Sam’s realization that he’s in the same story of the Simaril leads him to ask, “Don’t the great tales never end?” and Frodo’s response ‘No, they never end as tales, But the people in them come, and go, when their part’s ended. Our part will end later- or sooner” (713). When I first read this, I thought that Frodo was just being morbid; that he meant that his part in the story ended with his death. However, the part of the Elf-friend’s in the story does not end in death. In class, Professor Brown brought our attention to the last line in The Lord of the Rings, a line which I had not ever given any thought to. “He drew a deep breath. ‘Well, I’m back,’ he said”. Sam’s role in the story was over, but, like Bilbo, he afterwards transmits the stories to others in writing. By coming back home, he is able to connect the world of faeries and elves to the real or natural world that we live in. Similarly, the elf-friend Smith also must return back and transmit the world of faeries to humans, although in his case it is not through writing but through the giving up of the moon star. We should be very thankful towards Tolkien for using Elf-friends as the transmitter of the fairy world to use. It is the Elf-friend who makes it possible to believe that the world we live in is not all that we see; that elves exist and that we do not just have to live solitary and contained lives but that we can also have our part in the great tales that never end.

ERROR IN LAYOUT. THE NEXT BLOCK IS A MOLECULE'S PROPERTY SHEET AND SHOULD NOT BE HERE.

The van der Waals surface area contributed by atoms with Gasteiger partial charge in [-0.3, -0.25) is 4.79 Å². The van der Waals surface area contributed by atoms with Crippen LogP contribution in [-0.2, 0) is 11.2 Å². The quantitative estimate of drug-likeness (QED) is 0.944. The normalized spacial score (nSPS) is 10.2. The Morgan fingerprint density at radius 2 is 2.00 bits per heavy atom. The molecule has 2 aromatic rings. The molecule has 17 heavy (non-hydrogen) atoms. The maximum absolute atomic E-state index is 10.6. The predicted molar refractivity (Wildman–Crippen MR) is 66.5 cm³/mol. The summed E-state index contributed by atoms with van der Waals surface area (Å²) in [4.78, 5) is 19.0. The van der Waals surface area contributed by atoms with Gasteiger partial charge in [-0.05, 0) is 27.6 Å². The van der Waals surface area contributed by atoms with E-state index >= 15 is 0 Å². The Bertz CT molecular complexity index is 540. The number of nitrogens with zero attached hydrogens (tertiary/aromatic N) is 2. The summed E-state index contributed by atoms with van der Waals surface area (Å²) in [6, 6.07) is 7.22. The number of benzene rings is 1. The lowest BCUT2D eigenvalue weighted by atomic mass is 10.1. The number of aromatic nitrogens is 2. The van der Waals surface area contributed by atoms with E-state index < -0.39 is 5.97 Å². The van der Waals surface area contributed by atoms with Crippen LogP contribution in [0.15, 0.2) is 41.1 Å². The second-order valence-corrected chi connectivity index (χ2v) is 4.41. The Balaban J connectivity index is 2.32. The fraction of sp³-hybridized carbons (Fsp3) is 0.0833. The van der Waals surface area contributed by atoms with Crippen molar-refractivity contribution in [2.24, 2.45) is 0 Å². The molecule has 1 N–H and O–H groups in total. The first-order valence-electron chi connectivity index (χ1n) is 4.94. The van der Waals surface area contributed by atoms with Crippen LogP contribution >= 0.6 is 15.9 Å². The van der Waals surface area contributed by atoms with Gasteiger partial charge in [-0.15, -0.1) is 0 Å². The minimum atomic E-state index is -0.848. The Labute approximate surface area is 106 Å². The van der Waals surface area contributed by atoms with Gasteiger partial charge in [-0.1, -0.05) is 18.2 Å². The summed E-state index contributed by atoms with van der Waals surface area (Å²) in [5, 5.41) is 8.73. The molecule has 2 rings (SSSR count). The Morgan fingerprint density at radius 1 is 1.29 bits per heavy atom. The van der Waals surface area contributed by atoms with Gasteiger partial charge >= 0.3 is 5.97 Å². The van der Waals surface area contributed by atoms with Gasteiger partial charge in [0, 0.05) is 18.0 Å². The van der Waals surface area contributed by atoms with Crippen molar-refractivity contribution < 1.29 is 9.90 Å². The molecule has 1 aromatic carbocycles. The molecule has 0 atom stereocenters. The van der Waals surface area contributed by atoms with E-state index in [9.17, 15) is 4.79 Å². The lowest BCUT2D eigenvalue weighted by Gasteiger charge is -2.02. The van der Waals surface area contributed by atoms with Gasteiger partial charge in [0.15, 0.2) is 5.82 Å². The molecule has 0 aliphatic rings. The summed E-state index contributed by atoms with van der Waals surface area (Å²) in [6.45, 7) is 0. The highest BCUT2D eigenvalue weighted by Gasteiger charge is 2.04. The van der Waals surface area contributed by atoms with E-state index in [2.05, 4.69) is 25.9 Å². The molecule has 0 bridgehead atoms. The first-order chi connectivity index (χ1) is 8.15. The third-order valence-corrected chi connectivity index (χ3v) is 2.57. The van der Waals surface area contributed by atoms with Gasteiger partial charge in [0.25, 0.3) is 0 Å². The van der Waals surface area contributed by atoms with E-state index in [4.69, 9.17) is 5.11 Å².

-F. E. Whitehouse

2 comments:

  1. To be fair, I wouldn't say that all of these other examples are incompatible with the idea that Tolkien was attempting to craft an "English mythology." That being said, I definitely agree that Tolkien didn't see what he did as creation from absolutely nothing, and that the "materials" he used to craft Middle Earth were definitely fragments of our world, both in the case of natural objects like trees (which I share your sentiment that Tolkien gives one a sort of spiritual appreciation for nature) and in more ephemeral things like dreams, which Tolkien draws from both within (through various fictional elf-friends) and outside of his world (such as the dreams he had which would eventually become the Numenor story).

    I also find your point that placing elf-friends makes the story more believable to be an interesting one. At the very least I agree that it gives him a framework from which to make the claim that this world already exists independent from ours in some sense. Also I don't think that his placing of fragments like "Hey Diddle Diddle" is indicative of Tolkien trying to establish a direct historical path from Middle Earth to our world, only that there is some sort of link (e.g. dreams) between our world and others like Middle Earth such that fragments can travel between them.

    -Chris Eidsmoe

    ReplyDelete
  2. I am not quite sure I follow the link you posit between the Elf-friends as story-tellers and Tolkien's conviction that he is recording what was "already there." These seem to be two different kinds of claim, one on the level of rhetoric (how the story works), the other on the level of composition (where the story came from). Could you articulate? RLFB

    ReplyDelete